MY ANCIENT ENEMY
by Daniel Bailey
My Nijinsky bird-feet seemed to be going over well in our first conversation that fall afternoon in 1973. I called them that because my arches are so high my feet make four nearly separate water marks on a hard surface, like hot concrete beside a pool. I´d read similar feet might have accounted for belle epoque ballet dancer Vaslav Nijinsky´s uncanny leaping ability. In any case it appeared that my new college acquaintance was beguiled and might even like me; she looked very comfortable sitting there on her facing couch, and she was smiling. That felt good because I already liked her. She was 19 with brown hair neither short nor long, a body neither heavy nor light, and brown eyes so curious they made me want to come up with all the goods I could for them. She was cheerful and funny and already highly informative about all kinds of things. A young woman devouring culture both high and low at breakneck pace, clearly going places. For my part, I was a chess-hooked entrope. A suicidally depressed one seven months before. But that afternoon, Shannon and I seemed to be sharing an unlikely cocoon as cozy as her little yellow kitchen: two individuals unusual in different ways but alike in their singularity, thus happy to meet. Shannon was a lesbian. I was a lunatic. Or close.
So it seemed had been my hero Bobby Fischer. He lost the first game of the 1972 World Chess Championship, forfeited the second, and insisted on playing the third in a janitor´s closet. No Reykjavik stage for him (the one reserved for the match); no tv cameras (financially ruining the sponsors and even damaging the Icelandic government); no one present save the arbiter and World Champion Boris Spassky who, to the surprise and ire of his own delegation, agreed to play in the little space. Thus hermetically sealed, Fischer, even without the advantage of the first move, crushed Spassky flat for his first-ever win over the Russian in seven career tries. The janitor´s closet proved a calamitous cocoon for Spassky.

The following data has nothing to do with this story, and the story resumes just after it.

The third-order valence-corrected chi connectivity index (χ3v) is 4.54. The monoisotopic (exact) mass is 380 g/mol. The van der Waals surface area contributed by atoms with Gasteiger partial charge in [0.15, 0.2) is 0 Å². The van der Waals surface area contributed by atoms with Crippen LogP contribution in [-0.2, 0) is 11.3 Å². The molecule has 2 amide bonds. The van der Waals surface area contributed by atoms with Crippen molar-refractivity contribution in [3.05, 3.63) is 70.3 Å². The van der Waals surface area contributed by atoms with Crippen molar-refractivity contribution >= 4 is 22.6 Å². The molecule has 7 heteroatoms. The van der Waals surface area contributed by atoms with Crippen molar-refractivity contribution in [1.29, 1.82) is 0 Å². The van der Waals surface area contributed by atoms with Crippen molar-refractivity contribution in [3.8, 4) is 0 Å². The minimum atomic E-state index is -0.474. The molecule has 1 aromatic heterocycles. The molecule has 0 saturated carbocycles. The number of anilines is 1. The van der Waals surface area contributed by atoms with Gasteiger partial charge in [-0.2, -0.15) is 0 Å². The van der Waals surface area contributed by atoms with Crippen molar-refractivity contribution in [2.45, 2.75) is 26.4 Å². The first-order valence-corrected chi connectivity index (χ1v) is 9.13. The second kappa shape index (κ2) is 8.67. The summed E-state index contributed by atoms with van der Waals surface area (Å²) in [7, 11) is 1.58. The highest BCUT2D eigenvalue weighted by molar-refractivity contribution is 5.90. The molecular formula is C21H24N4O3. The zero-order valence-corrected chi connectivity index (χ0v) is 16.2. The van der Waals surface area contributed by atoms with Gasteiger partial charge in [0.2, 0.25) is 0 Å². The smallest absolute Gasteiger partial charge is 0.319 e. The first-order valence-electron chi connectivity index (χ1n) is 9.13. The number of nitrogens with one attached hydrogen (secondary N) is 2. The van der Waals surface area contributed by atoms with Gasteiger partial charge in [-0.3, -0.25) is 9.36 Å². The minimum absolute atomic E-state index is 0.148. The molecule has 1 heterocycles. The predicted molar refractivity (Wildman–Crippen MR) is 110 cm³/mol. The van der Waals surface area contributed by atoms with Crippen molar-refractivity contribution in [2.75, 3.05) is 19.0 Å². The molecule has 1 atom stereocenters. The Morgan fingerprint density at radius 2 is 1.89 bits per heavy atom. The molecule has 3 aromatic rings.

Shannon was on scholarship at the pricey liberal arts college we attended. She bought lumpy furniture at the Goodwill which she covered with gold- and burgundy-patterned Indian prints that glowed back the light of the candles she sometimes lit. She peeled stamps off letters to reuse if they had escaped the postmark. Most of all she read voraciously, swiftly organizing information with her inner schema and seeking more. Whatever she talked about was with surpassing clarity and insight. A class presentation she made about Alexander Pope seemed one prepared by a specialist twice her age.
I was on the “six-year B.A. plan” attending my third college, having dropped out of the first two. Nevertheless I´d managed to accumulate nearly a normal number of credits for the three years so far invested of mostly my parents´ money, for they insisted on my getting a degree. At 22 I still had no clue what I wanted to do in the eventual possible condition of being a college graduate. I was an English major because I´d been forced to major in something, and nothing else appealed as much. Or at all. I lived alone in a garret above an old woman in her Tudor home. There I monitored my moods closely because I´d read in A. Alvarez´ The Savage God (1972) that if the first year after a suicide attempt passes without another, the chance of relapse thereafter markedly declines. A small bottle of little blue “mood elevators” sat in my medicine cabinet.